Social Europe at a crossroads – will the European Pillar of Social Rights survive the European elections?
As the European Union enters the final stages of its preparations for the European Parliament elections, many of us are beginning to take stock of what progress has been made so far on Social Europe – and what still needs to be done. The current Commission is counting on the European Pillar of Social Rights to be its social legacy. As we prepare to welcome an influx of new decision- and policy-makers, what is the state-of-play of this important initiative?
In the last month there have been positive developments on social legislation. The Parliament, Commission and Council of the EU reached an agreement on working conditions. The new proposal delivers some new protections for workers, including communication of rights between employers and their employees. But the proposal falls short of some expectations. Read more in our article here. Furthermore, after years of deadlock pertaining to maternity and paternity leave, the Parliament and Council reached agreement on the Work-Life Balance Directive. While the Directive secures important rights for parents, it is a watered down version of the original commission proposal, as explained in our article here. Work-life balance was also a topic covered at a meeting between a delegation of Social Platform members and the European Institute for Gender Equality in Vilnius on 31 January and 1 February. Read our meeting report here.
While any progress on improving the social rights of people in the EU is welcome, there are two important things to note about recent developments. Firstly, progress has been extremely slow. This is partly due to the inefficient system that decisions are made on social policy in the EU. The Commission has launched a roadmap to address this very issue: read our analysis here.
Secondly, if the EU is to achieve its dream of achieving a ‘Social Triple A’ rating, it is time to seriously address the imbalance between social and economic governance. While this year’s Annual Growth Survey made a positive balance between economic and social considerations, acknowledging the lack of inclusive economic growth and the depth of inequalities in Europe, the 2019 Euro Area recommendations do not reflect these social ambitions. In the future, consistency will need to be improved in the various elements of the European Semester, with due weight given to fiscal and social investment considerations.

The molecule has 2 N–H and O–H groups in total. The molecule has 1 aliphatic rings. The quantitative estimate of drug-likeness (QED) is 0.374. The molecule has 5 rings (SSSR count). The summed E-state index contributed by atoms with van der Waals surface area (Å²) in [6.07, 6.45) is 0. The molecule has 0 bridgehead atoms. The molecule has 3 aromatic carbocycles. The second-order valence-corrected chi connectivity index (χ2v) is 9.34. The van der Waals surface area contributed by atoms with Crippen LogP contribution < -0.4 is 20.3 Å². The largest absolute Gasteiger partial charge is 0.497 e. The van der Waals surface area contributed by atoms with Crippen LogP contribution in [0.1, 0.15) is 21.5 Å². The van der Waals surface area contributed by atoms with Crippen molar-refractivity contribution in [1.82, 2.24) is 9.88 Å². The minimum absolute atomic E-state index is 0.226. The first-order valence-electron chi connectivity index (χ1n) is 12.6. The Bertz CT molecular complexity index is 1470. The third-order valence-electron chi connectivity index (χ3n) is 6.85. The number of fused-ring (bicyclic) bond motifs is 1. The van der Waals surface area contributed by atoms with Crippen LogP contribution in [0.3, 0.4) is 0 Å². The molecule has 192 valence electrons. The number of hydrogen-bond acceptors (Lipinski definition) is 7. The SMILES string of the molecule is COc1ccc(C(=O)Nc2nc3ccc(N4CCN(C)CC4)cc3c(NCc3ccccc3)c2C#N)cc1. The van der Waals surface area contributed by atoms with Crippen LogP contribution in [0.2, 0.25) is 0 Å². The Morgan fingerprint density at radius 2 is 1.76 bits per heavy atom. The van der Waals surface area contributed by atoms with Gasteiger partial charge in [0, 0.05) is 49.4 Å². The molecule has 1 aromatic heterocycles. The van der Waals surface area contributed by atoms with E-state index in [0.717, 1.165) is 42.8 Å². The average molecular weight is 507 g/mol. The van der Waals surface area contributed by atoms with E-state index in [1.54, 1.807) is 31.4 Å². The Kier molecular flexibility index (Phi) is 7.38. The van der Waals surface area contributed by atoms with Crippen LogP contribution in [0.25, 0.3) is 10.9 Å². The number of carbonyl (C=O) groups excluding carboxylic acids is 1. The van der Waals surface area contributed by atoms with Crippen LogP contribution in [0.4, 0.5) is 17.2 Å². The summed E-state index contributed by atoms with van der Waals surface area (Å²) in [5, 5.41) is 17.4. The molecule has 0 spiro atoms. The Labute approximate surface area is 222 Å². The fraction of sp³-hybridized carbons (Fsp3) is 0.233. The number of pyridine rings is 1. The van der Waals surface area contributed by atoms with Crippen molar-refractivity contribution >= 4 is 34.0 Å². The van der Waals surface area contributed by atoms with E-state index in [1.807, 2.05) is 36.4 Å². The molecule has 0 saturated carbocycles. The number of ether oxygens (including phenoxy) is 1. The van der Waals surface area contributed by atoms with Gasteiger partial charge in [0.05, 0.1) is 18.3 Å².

The EU and Member States must also consider social rights in an even bigger framework, and the Commission’s 2030 Agenda is the opportunity to make this shift. At the end of last month the Commission released its long-awaited reflection paper on the 2030 Agenda. Sustainable development is a necessity to secure well-being within planetary boundaries and the EU has a crucial role to play towards more sustainable societies – read our reaction here.
The upcoming elections and the huge transitions that will take place in the EU institutions are the key moment to ensure that social rights are brought much higher up the EU agenda. This can only be achieved if people in Europe go out and vote for representatives committed to standing up for social rights in the face of increasing ‘us’ versus ‘them’ rhetoric in certain Member States. Many of our members are already mobilising their constituencies to get these commitments from the representatives in their countries, and to vote accordingly. Whether the focus is on families, inclusion of older people, the rights of the LGBTI community, or sustainable housing, these are issues that truly impact the daily lives of people in Europe. People in the EU have the opportunity to vote for candidates who commit to protecting and promoting these rights over the next five years – let’s use these coming months to show people that their vote counts!